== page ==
Henderson had almost doubled in size since the oil boom and his club was doing well for the area,
but the young entrepreneur set his sights a little higher than the small town. Hugh Cooper sought
out an establishment in a more populated area. He studied the number of patrons driving from
Longview to “Honky Tonk City”, or even further to Mattie’s Ballroom. With prohibition coming to
an end, he looked for an area closer to Longview to build a dance hall that would shadow the
small venues down the road, maybe even Mattie’s. Reportedly with the help of a few investors
from Longview, Hugh Cooper bought land 2 miles outside of town and started to build at the
intersection of what is now Highway 1845 and Highway 31. Coopers club was going to be huge
by all standards of the time. It was a large framed structure that was 80 feet wide and 200 feet
long. The front of the building was bricked and lined with over a dozen windows to allow air in.
(Air conditioning was not common in those days, especially for a structure of this massive size.)
Inside the dance hall were wooden floors, wooden walls, and a huge wooden dance floor. As you came in the front door on the north end of the building, there was a bar speculated to extend almost the entire length of the building down the right wall. At the far end of the building the 20 by 30 feet stage that was centered in the far wall. To the left of the stage was a grand stone fireplace, the type you would expect to see in a large mountain lodge. This was the sole source of heat for the majority of the building (Central heat in the 1930’s meant your fireplace or stove was in the middle of the room!). When the building was finished, the new $2000 facility was prepared to hold 1800 people. It was the largest venue in East Texas. The dance hall was named the Palm Isle Club.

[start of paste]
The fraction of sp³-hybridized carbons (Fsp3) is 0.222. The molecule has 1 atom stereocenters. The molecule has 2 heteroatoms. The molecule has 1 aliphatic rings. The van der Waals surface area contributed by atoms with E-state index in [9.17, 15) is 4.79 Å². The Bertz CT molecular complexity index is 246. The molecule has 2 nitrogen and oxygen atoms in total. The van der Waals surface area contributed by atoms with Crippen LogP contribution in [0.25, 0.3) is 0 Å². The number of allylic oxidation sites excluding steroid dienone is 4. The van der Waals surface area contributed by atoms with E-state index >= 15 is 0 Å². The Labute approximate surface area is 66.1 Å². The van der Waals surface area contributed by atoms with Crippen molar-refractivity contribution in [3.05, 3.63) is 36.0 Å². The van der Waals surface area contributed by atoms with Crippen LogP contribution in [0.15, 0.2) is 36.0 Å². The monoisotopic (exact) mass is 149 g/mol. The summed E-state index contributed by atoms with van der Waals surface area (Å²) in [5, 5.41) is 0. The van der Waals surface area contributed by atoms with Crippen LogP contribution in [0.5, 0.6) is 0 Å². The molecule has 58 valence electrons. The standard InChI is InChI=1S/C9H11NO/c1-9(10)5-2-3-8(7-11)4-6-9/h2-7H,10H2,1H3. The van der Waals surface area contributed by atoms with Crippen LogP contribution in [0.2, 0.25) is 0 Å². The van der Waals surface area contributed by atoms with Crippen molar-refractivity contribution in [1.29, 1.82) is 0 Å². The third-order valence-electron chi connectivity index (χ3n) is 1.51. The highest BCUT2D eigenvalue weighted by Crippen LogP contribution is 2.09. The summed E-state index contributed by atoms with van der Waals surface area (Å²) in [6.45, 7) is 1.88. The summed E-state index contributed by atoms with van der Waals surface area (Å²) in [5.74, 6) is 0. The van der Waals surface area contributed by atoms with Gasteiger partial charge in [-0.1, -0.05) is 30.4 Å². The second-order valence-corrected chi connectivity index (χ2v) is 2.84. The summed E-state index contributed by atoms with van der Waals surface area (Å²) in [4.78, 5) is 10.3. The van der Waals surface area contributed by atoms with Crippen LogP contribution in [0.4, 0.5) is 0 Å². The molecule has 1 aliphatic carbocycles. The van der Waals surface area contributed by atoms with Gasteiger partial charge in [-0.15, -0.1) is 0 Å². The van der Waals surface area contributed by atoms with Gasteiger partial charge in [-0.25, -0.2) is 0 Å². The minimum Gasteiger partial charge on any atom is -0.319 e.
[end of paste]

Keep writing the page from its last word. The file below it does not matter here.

The Palm Isle Club opened to the public on Thursday,
September 12, 1935, with a promise to “feature the
largest, best, and most popular orchestras and musical
organizations in the country.” Cooper did exactly that.
Over the next few years national talent played the Palm